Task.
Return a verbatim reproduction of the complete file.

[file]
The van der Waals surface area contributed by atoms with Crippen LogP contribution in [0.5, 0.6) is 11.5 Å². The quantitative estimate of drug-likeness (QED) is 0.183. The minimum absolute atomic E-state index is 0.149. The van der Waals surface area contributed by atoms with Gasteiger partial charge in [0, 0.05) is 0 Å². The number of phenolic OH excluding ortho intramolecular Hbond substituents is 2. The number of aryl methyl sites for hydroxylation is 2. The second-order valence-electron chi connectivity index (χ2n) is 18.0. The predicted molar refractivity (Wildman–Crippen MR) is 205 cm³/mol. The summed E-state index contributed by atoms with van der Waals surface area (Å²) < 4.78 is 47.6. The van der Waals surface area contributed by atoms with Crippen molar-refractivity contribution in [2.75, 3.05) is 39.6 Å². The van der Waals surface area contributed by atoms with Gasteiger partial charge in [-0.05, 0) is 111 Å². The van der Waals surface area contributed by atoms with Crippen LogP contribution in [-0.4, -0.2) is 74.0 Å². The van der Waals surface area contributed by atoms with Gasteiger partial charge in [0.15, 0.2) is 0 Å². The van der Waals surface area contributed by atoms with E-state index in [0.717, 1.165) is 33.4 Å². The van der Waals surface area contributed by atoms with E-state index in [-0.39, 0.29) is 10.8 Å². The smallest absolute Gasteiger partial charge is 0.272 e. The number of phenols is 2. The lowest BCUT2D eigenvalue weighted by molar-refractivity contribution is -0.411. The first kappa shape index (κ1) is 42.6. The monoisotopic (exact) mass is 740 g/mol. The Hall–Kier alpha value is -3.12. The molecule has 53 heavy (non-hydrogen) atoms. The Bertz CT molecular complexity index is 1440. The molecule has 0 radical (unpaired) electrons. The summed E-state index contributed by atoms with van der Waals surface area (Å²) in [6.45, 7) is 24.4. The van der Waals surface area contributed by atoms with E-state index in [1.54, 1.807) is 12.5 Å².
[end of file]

The van der Waals surface area contributed by atoms with Crippen LogP contribution in [0.5, 0.6) is 11.5 Å². The quantitative estimate of drug-likeness (QED) is 0.183. The minimum absolute atomic E-state index is 0.149. The van der Waals surface area contributed by atoms with Gasteiger partial charge in [0, 0.05) is 0 Å². The number of phenolic OH excluding ortho intramolecular Hbond substituents is 2. The number of aryl methyl sites for hydroxylation is 2. The second-order valence-electron chi connectivity index (χ2n) is 18.0. The predicted molar refractivity (Wildman–Crippen MR) is 205 cm³/mol. The summed E-state index contributed by atoms with van der Waals surface area (Å²) < 4.78 is 47.6. The van der Waals surface area contributed by atoms with Crippen molar-refractivity contribution in [2.75, 3.05) is 39.6 Å². The van der Waals surface area contributed by atoms with Gasteiger partial charge in [-0.05, 0) is 111 Å². The van der Waals surface area contributed by atoms with Crippen LogP contribution in [-0.4, -0.2) is 74.0 Å². The van der Waals surface area contributed by atoms with Gasteiger partial charge in [0.15, 0.2) is 0 Å². The van der Waals surface area contributed by atoms with E-state index in [0.717, 1.165) is 33.4 Å². The van der Waals surface area contributed by atoms with E-state index in [-0.39, 0.29) is 10.8 Å². The smallest absolute Gasteiger partial charge is 0.272 e. The number of phenols is 2. The lowest BCUT2D eigenvalue weighted by molar-refractivity contribution is -0.411. The first kappa shape index (κ1) is 42.6. The monoisotopic (exact) mass is 740 g/mol. The Hall–Kier alpha value is -3.12. The molecule has 53 heavy (non-hydrogen) atoms. The Bertz CT molecular complexity index is 1440. The molecule has 0 radical (unpaired) electrons. The summed E-state index contributed by atoms with van der Waals surface area (Å²) in [6.45, 7) is 24.4. The van der Waals surface area contributed by atoms with E-state index in [1.54, 1.807) is 12.5 Å².